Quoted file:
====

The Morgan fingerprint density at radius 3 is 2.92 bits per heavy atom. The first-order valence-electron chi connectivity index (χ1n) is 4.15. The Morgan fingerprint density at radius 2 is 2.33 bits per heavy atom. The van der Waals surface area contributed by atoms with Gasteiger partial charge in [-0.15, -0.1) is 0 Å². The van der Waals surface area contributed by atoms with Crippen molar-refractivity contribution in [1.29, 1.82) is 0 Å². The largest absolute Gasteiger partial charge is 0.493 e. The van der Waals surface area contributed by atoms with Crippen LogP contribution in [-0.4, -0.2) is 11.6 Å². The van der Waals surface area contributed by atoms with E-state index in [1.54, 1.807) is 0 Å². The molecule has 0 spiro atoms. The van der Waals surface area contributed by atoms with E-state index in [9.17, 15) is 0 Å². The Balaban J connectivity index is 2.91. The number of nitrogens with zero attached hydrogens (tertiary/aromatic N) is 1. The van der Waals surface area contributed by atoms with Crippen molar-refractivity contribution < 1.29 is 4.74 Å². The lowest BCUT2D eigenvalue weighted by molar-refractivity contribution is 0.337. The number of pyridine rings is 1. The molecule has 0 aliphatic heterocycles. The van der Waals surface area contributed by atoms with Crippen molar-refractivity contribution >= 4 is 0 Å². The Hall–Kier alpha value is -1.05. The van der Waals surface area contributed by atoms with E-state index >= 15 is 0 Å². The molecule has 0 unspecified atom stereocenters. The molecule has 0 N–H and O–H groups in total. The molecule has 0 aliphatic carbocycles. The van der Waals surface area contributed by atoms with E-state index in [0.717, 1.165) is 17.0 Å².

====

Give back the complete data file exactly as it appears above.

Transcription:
The Morgan fingerprint density at radius 3 is 2.92 bits per heavy atom. The first-order valence-electron chi connectivity index (χ1n) is 4.15. The Morgan fingerprint density at radius 2 is 2.33 bits per heavy atom. The van der Waals surface area contributed by atoms with Gasteiger partial charge in [-0.15, -0.1) is 0 Å². The van der Waals surface area contributed by atoms with Crippen molar-refractivity contribution in [1.29, 1.82) is 0 Å². The largest absolute Gasteiger partial charge is 0.493 e. The van der Waals surface area contributed by atoms with Crippen LogP contribution in [-0.4, -0.2) is 11.6 Å². The van der Waals surface area contributed by atoms with E-state index in [1.54, 1.807) is 0 Å². The molecule has 0 spiro atoms. The van der Waals surface area contributed by atoms with E-state index in [9.17, 15) is 0 Å². The Balaban J connectivity index is 2.91. The number of nitrogens with zero attached hydrogens (tertiary/aromatic N) is 1. The van der Waals surface area contributed by atoms with Crippen molar-refractivity contribution < 1.29 is 4.74 Å². The lowest BCUT2D eigenvalue weighted by molar-refractivity contribution is 0.337. The number of pyridine rings is 1. The molecule has 0 aliphatic heterocycles. The van der Waals surface area contributed by atoms with Crippen molar-refractivity contribution >= 4 is 0 Å². The Hall–Kier alpha value is -1.05. The van der Waals surface area contributed by atoms with E-state index >= 15 is 0 Å². The molecule has 0 unspecified atom stereocenters. The molecule has 0 N–H and O–H groups in total. The molecule has 0 aliphatic carbocycles. The van der Waals surface area contributed by atoms with E-state index in [0.717, 1.165) is 17.0 Å².